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View Full Version : Rhacodactylus Chahoua in action!



Silabiss
04-10-2007, 11:10 PM
the pictures speak for themselves...
http://i178.photobucket.com/albums/w244/Silabiss/gecko18.jpg

The action shot!!! haha look at her go :twisted:
http://i178.photobucket.com/albums/w244/Silabiss/gecko17.jpg
http://i178.photobucket.com/albums/w244/Silabiss/gecko15.jpg
http://i178.photobucket.com/albums/w244/Silabiss/gecko14.jpg

Here she really gets ahold of it :D
http://i178.photobucket.com/albums/w244/Silabiss/gecko12.jpg

And the close up for you all
http://i178.photobucket.com/albums/w244/Silabiss/gecko10.jpg

Now it's all gone :D ( the camera was in my friends hand and the worm was gone before she could get another shot ,haha! )

~^ Silabiss ^~

lessthantito
04-11-2007, 07:34 PM
what is that crazy worm and those are some cool shots I really want to get a chahoua

frilled1
04-11-2007, 08:09 PM
I think that is a hornworm.

And that is a very nice chahoua make's me want some too.

Silabiss
04-11-2007, 08:22 PM
Yea it's a Horn worm. I currently am breeding them and raising them as feeders. Great thing is they start very small and get up to 10g monsters! Literally any insect eater will have a size of worm that is perfect for it.

frilled1
04-11-2007, 08:31 PM
Do you use a tomato plant for egg laying.

Silabiss
04-11-2007, 08:59 PM
Any plant in the solanace family would work. Tabacco, tomato, peppers, etc... I have been told that nothing is needed to get females to lay eggs, and they will lay them regardless if they are fertile or not. Infact the last two batches of eggs i got were from a lone female who was not with a male. I wanted to see how long they take to go bad, after a week they were still looking good and i just tossed them out.

DDReptiles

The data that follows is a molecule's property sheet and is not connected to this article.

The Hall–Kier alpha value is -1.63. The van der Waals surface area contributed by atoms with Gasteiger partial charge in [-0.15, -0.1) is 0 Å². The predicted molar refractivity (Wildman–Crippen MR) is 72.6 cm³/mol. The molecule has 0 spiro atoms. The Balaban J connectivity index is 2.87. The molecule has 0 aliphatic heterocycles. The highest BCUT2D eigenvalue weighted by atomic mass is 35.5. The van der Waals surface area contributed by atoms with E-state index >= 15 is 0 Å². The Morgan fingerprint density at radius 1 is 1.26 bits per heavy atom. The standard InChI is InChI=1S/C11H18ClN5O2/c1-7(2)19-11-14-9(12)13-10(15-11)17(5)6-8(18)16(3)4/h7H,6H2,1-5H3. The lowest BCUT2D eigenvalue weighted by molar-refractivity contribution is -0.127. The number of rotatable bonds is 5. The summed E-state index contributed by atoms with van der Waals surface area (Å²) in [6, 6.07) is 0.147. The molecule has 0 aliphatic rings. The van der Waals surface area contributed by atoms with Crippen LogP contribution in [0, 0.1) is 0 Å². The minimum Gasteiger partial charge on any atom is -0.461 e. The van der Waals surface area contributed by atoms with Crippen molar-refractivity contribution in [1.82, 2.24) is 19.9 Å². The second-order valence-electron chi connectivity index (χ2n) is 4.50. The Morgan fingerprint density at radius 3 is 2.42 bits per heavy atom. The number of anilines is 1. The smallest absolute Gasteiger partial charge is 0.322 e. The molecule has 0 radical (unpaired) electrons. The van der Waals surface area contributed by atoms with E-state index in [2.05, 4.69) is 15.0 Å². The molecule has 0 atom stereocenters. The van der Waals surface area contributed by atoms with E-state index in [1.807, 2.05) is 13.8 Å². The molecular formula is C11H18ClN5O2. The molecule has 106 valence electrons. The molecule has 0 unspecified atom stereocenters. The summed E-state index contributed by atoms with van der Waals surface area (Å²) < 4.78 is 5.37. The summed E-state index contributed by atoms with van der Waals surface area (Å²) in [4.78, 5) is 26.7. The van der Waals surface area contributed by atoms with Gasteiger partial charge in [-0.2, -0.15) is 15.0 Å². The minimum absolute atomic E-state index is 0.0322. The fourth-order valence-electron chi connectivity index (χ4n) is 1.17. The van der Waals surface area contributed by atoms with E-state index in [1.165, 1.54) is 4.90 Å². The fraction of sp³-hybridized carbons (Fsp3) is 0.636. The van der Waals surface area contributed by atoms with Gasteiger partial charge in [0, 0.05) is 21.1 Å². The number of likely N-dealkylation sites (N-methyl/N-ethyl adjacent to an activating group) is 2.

04-11-2007, 10:22 PM
Very Cool, nice sequence of shots :)

Stickytoe
04-15-2007, 10:16 PM
I have heard that feeding reptiles on hornworms that have been feeding on tomato or tobacco (especially) plants, will be toxic to the reptile.

The majority of hornworm breeders out there use a lab diet I believe......

______________________
Nicole Chaney
www.stickytoegecko.com

Silabiss
04-15-2007, 11:25 PM
^ correct.

Any worm that would be taken out of the wild would be toxic and potentially dangerous to your animal. Not only do these worms process compunds in the plants, but there is the risk of pestisides, fertilizers, CO2 fumes from lawn mowers and cars, parasites, infected worms could carry disease, etc...

The diet I work with now is the best possible diet for these worms, a professor has given me the diet he works with ( he does research and has cultivated Manduca for 30 years now) and I hope to possibly fine tune it to produce even better worms for our animals. The worms speak for themselves, they are just amazing to feed to animals. The nutrition, and way the animals react to them, it's just incredible. I could write pages on what I see and how it benifits these animals... I sold all but one cup yesterday at the columbus show, and since I personally breed them I am able to do custom orders of larger or smaller worms, different numbers and sizes, etc. Plus they are just cool to play with and watch, let alone see animals rip them apart :twisted:
~^ Silabiss ^~